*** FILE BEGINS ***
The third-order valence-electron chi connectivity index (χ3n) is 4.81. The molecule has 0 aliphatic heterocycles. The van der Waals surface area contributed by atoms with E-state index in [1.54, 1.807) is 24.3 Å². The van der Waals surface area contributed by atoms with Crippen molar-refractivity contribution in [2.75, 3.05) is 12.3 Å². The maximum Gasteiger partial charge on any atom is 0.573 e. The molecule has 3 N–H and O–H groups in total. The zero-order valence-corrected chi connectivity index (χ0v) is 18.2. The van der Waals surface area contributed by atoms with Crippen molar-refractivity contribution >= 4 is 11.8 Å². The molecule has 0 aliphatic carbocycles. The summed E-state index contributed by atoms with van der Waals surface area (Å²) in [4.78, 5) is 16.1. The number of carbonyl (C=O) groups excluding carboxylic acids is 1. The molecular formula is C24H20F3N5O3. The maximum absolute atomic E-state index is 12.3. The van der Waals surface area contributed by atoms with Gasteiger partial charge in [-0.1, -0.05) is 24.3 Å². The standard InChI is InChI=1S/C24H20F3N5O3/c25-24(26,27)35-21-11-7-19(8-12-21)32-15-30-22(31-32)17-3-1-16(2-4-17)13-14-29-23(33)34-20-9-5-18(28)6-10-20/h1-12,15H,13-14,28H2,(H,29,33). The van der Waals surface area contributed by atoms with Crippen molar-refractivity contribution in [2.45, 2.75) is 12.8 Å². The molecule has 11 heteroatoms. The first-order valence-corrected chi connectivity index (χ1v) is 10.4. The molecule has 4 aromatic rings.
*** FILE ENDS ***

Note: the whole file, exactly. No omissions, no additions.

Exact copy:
The third-order valence-electron chi connectivity index (χ3n) is 4.81. The molecule has 0 aliphatic heterocycles. The van der Waals surface area contributed by atoms with E-state index in [1.54, 1.807) is 24.3 Å². The van der Waals surface area contributed by atoms with Crippen molar-refractivity contribution in [2.75, 3.05) is 12.3 Å². The maximum Gasteiger partial charge on any atom is 0.573 e. The molecule has 3 N–H and O–H groups in total. The zero-order valence-corrected chi connectivity index (χ0v) is 18.2. The van der Waals surface area contributed by atoms with Crippen molar-refractivity contribution >= 4 is 11.8 Å². The molecule has 0 aliphatic carbocycles. The summed E-state index contributed by atoms with van der Waals surface area (Å²) in [4.78, 5) is 16.1. The number of carbonyl (C=O) groups excluding carboxylic acids is 1. The molecular formula is C24H20F3N5O3. The maximum absolute atomic E-state index is 12.3. The van der Waals surface area contributed by atoms with Gasteiger partial charge in [-0.1, -0.05) is 24.3 Å². The standard InChI is InChI=1S/C24H20F3N5O3/c25-24(26,27)35-21-11-7-19(8-12-21)32-15-30-22(31-32)17-3-1-16(2-4-17)13-14-29-23(33)34-20-9-5-18(28)6-10-20/h1-12,15H,13-14,28H2,(H,29,33). The van der Waals surface area contributed by atoms with Crippen molar-refractivity contribution in [2.45, 2.75) is 12.8 Å². The molecule has 11 heteroatoms. The first-order valence-corrected chi connectivity index (χ1v) is 10.4. The molecule has 4 aromatic rings.